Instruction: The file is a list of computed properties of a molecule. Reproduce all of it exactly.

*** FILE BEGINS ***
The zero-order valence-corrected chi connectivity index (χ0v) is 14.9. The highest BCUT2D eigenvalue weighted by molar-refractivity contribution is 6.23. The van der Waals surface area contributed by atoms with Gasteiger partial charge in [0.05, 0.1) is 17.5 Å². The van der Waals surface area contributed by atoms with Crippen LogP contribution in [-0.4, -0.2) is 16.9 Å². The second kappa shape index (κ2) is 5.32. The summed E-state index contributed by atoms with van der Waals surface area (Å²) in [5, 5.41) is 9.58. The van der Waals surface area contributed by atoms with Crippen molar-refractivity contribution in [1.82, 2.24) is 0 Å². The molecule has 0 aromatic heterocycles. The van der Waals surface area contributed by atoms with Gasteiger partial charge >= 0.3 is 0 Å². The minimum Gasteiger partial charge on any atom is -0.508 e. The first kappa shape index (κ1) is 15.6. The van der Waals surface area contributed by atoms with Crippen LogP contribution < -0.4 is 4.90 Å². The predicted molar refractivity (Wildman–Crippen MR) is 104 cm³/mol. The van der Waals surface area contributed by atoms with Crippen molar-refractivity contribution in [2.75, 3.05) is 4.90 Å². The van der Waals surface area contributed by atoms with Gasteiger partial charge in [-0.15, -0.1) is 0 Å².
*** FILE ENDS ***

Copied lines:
The zero-order valence-corrected chi connectivity index (χ0v) is 14.9. The highest BCUT2D eigenvalue weighted by molar-refractivity contribution is 6.23. The van der Waals surface area contributed by atoms with Gasteiger partial charge in [0.05, 0.1) is 17.5 Å². The van der Waals surface area contributed by atoms with Crippen LogP contribution in [-0.4, -0.2) is 16.9 Å². The second kappa shape index (κ2) is 5.32. The summed E-state index contributed by atoms with van der Waals surface area (Å²) in [5, 5.41) is 9.58. The van der Waals surface area contributed by atoms with Crippen molar-refractivity contribution in [1.82, 2.24) is 0 Å². The molecule has 0 aromatic heterocycles. The van der Waals surface area contributed by atoms with Gasteiger partial charge >= 0.3 is 0 Å². The minimum Gasteiger partial charge on any atom is -0.508 e. The first kappa shape index (κ1) is 15.6. The van der Waals surface area contributed by atoms with Crippen LogP contribution < -0.4 is 4.90 Å². The predicted molar refractivity (Wildman–Crippen MR) is 104 cm³/mol. The van der Waals surface area contributed by atoms with Crippen molar-refractivity contribution in [2.75, 3.05) is 4.90 Å². The van der Waals surface area contributed by atoms with Gasteiger partial charge in [-0.15, -0.1) is 0 Å².